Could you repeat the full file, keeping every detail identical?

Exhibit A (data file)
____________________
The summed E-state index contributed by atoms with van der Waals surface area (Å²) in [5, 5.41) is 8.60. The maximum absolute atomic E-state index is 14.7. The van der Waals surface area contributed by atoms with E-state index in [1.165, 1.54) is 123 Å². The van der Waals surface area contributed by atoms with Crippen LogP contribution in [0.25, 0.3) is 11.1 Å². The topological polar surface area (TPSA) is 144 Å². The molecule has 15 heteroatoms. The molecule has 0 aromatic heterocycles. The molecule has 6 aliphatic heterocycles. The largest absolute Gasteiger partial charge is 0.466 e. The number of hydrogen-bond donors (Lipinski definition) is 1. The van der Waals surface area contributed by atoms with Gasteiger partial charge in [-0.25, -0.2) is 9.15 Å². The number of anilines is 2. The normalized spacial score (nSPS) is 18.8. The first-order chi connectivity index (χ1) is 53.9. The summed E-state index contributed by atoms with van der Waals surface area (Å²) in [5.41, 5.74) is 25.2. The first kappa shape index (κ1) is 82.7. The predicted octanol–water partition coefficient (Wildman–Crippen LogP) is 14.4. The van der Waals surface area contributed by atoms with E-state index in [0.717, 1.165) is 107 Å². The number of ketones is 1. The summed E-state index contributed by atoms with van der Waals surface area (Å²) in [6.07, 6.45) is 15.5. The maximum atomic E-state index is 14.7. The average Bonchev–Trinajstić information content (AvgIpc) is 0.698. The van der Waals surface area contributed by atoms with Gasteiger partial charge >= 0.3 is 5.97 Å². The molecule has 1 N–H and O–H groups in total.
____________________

The summed E-state index contributed by atoms with van der Waals surface area (Å²) in [5, 5.41) is 8.60. The maximum absolute atomic E-state index is 14.7. The van der Waals surface area contributed by atoms with E-state index in [1.165, 1.54) is 123 Å². The van der Waals surface area contributed by atoms with Crippen LogP contribution in [0.25, 0.3) is 11.1 Å². The topological polar surface area (TPSA) is 144 Å². The molecule has 15 heteroatoms. The molecule has 0 aromatic heterocycles. The molecule has 6 aliphatic heterocycles. The largest absolute Gasteiger partial charge is 0.466 e. The number of hydrogen-bond donors (Lipinski definition) is 1. The van der Waals surface area contributed by atoms with Gasteiger partial charge in [-0.25, -0.2) is 9.15 Å². The number of anilines is 2. The normalized spacial score (nSPS) is 18.8. The first-order chi connectivity index (χ1) is 53.9. The summed E-state index contributed by atoms with van der Waals surface area (Å²) in [5.41, 5.74) is 25.2. The first kappa shape index (κ1) is 82.7. The predicted octanol–water partition coefficient (Wildman–Crippen LogP) is 14.4. The van der Waals surface area contributed by atoms with E-state index in [0.717, 1.165) is 107 Å². The number of ketones is 1. The summed E-state index contributed by atoms with van der Waals surface area (Å²) in [6.07, 6.45) is 15.5. The maximum atomic E-state index is 14.7. The average Bonchev–Trinajstić information content (AvgIpc) is 0.698. The van der Waals surface area contributed by atoms with Gasteiger partial charge >= 0.3 is 5.97 Å². The molecule has 1 N–H and O–H groups in total.